The beauty and perfection of the proportions is hard to describe, but still remembered is the slaughter of two dozen or more young knights: their decapitated heads tossed into a great alabster bowl. In the gardens the mimosa was in bloom, the orange trees were full of fruit and the temperature was around 17 degrees. Dozens of interweaving jets of water made a great roar of sound along a terrace overlooking the palace below. The snow capped Sierra Nevada mountains provided a ravishing backdrop.

    Inside the church built to obliterate the palace mosque by the first Spanish king to re-occupy Granada I was struck by the contrast between the art of the two cultures: Bach blared from a loudspeaker, a garish gilded altar piece with images of the saints, caricatured lessons for the illiterate people.

    After a drink in a hotel built in about 1908 as a tribute to the Alhambra palace we ate in a restaurant empty but for us with a fine view over the city. Restaurants don't open until at least 8.30. We were meticulously served wine by an attractive blonde. "The Maitre de" hovered. The food was pretty dire!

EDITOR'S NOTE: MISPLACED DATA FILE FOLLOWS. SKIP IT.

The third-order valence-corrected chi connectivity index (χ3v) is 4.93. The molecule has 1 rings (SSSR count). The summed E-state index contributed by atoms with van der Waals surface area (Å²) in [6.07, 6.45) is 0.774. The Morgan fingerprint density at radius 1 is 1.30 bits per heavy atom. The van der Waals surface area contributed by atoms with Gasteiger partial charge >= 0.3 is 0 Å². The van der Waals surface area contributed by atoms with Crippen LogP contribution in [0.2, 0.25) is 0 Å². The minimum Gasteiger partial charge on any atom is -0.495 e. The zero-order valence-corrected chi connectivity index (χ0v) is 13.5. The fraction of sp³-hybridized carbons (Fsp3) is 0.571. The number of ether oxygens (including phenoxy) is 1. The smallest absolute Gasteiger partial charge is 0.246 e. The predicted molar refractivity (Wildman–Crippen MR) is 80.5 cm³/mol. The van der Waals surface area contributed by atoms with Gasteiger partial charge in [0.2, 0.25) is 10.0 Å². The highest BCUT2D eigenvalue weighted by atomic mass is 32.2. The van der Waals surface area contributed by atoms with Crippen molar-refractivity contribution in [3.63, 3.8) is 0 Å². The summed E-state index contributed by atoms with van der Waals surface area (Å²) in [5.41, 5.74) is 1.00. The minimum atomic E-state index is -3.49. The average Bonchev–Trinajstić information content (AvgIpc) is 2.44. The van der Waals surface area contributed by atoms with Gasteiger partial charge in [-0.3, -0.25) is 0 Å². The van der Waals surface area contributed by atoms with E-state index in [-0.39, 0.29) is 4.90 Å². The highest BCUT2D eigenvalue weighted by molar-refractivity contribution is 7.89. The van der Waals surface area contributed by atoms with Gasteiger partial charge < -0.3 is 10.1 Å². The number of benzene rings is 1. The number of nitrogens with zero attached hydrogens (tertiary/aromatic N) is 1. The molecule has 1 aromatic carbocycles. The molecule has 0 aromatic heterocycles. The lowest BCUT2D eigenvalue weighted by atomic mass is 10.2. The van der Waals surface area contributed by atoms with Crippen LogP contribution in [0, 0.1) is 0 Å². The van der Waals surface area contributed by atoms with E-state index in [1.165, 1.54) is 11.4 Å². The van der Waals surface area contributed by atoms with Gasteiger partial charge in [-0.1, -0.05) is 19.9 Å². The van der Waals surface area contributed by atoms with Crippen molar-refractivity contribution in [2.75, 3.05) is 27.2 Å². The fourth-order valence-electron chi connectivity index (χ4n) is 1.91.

Next morning we walked down to the town (again) and like the duke of York up the hill again. Walking (or rather climbing) was inevitable since we were at the top of one hill, the centre of the city at the bottom, and the parts we wanted to see were at the top of then next hill.

    Tha arab baths were not (as I fondly imagined) still working. Up the river to a plain building, through the courtyard of the guardian's house and into an emty series of rooms with simple geometric patterns cut in the ceiling the only source of light. Strange to think of the rooms bright with tilework, full of steam, tubby Arab merchants panting in the heat 500 years ago.

    Up through a network of narrow lanes, some buildings barely habitable, great handfuls of electrical cable bunched together loosely snaking from house to house, and signs of arab influence everywhere. Here the tilework on a balcony, there signs of some patterned decoration slowly blurring with the passage of time. St Nicholas' church offers a famous view of the palace - but when we got there the sun was full upon us, the view obscured. We promised to return in the evening.